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Associate professor, department of materials engineering, Indian Institute of Science (IISc), Bangalore
Fanboy: Metallurgist Satyam Suwas says the profession requires 24×7 involvement. Photo: Aniruddha Chowdhury/Mint.
How you got here? How did you end up in an offbeat, unique and unusual career such as this?
Born in a village in Bihar’s Sitamarhi district to a family of agriculturists, Satyam Suwas did his schooling there before graduating in science from Ranchi University and heading to the Banaras Hindu University (BHU), Varanasi, in 1989 to do his master’s. “I developed some kind of fascination for science over there. And the more I studied it, the more drive I got to pursue it,” he says. While his early interest was in physics, in time Suwas specialized in materials science at BHU, which would give him an opportunity to work in the applied fields.
“After a point I felt that pure physics was becoming too abstract for me,” he confesses. “Material science branches out from the physics of materials, so it wasn’t a drastic transition, but streamlining into something that had application potential,” he explains. Followed by another master’s degree in materials and metallurgical engineering from the Indian Institute of Technology, Kanpur and a PhD on titanium alloys, Suwas worked at the Defence Metallurgical Research Laboratory in Hyderabad from 1999-2002. In September 2002, he headed to the Université de Metz in France and in 2004, to the RWTH Aachen University in Germany for postdoctoral studies. On his return to India in mid-2005, he joined the IISc.
While a lot of time is spent in guiding and teaching, Suwas is predominantly involved in research for industries and manufacturers. “Metals and alloys are used in all aspects of life, including structural, aerospace, automotive and naval applications. My work is around the broad aspect of structural materials that will help these industries,” he explains.
A day in the life of a scientist?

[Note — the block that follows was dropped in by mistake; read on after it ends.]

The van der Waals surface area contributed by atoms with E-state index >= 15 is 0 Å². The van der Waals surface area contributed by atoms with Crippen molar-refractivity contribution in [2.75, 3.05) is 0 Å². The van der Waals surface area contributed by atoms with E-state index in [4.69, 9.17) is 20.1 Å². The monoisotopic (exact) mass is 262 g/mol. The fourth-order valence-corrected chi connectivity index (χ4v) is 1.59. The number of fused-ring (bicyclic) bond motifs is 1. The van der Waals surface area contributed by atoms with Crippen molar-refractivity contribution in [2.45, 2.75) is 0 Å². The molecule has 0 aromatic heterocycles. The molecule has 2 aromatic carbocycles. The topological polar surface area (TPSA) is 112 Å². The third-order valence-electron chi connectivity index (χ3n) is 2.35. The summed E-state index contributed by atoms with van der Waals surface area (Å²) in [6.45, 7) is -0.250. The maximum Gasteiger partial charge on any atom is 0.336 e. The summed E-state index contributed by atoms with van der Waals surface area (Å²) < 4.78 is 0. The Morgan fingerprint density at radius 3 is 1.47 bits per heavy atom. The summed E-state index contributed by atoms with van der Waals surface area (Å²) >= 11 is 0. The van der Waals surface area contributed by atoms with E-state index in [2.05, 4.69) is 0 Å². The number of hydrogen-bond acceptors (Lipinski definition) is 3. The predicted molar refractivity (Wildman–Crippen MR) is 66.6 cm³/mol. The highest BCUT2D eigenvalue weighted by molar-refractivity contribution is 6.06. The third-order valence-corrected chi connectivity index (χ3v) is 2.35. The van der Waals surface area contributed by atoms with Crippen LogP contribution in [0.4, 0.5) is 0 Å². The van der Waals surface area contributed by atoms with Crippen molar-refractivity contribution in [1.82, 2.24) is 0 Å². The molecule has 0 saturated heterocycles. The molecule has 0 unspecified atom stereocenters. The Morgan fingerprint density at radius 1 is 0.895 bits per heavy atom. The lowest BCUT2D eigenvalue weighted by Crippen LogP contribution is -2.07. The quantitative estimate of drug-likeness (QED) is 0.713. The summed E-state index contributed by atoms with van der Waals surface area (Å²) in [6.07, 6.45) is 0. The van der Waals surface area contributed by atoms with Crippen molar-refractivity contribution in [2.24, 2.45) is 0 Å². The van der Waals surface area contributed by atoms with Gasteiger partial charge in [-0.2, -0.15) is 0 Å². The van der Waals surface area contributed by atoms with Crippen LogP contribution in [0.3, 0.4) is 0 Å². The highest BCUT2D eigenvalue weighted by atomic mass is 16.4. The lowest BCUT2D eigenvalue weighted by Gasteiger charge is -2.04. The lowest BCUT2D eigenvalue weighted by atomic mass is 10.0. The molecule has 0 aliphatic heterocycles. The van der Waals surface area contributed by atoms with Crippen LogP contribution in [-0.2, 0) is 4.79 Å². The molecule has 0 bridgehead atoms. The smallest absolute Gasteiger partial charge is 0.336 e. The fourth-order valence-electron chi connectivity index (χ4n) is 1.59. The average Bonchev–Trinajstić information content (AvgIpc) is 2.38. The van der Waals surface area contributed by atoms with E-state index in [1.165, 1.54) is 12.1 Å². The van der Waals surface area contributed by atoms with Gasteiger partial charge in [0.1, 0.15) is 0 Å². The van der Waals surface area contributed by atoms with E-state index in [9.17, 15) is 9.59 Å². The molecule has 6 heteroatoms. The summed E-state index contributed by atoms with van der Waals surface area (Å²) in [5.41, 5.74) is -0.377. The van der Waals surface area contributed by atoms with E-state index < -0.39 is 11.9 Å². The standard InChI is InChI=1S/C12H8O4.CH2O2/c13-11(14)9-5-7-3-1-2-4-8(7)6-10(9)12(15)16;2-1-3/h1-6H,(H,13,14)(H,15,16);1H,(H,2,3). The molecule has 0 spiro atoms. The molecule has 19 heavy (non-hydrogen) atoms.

“This profession requires 24 hours of involvement. Whether it’s doing experiments, discussing, reading or thinking, I’m involved in one of these four processes at all times. I work six days a week (sometimes more), and I don’t remember the last time I took a long holiday,” he says. However, this depends on the type of work you are involved in. “I’m doing several projects where there are deliverables.”
Most interesting project?
One of Suwas’ ongoing projects is for a leading aircraft manufacturer, to develop a higher-performance alloy for aircraft bodies and engines. “With increasing air traffic, aircraft will need to be faster in the future. Higher speeds imply higher temperatures. Our team is working towards developing alloys which are stronger and can withstand elevated temperatures,” says Suwas.
“Dedication, passion and perseverance is what it takes to be a scientist. Unless you have passion, you’ll get tired soon.”
The skills for science?
“Dedication, passion and perseverance is what it takes to be a scientist. Unless you have passion, you’ll get tired soon. You may not succeed in a few attempts, so you have to keep trying.”
“Constantly changing technology is hard to keep up with. Today you work out an alloy that can withstand a certain stress level; tomorrow the requirement would have gone up. Also, the tools of research are changing constantly. The electron microscope that I used while doing PhD is obsolete now,” says Suwas.
A career in science in India vs overseas?
“Premier Indian institutes and scientists are well-recognized globally. However, scaling with the vastness of our country, the numbers are too less in the field of research.”
Money matters: Some “10-15 years into science can fetch you Rs.95,000-1 lakh per month. If you work in the research and development lab of a multinational, you earn higher, or sometimes on a singular project, they pay consultancy fees.”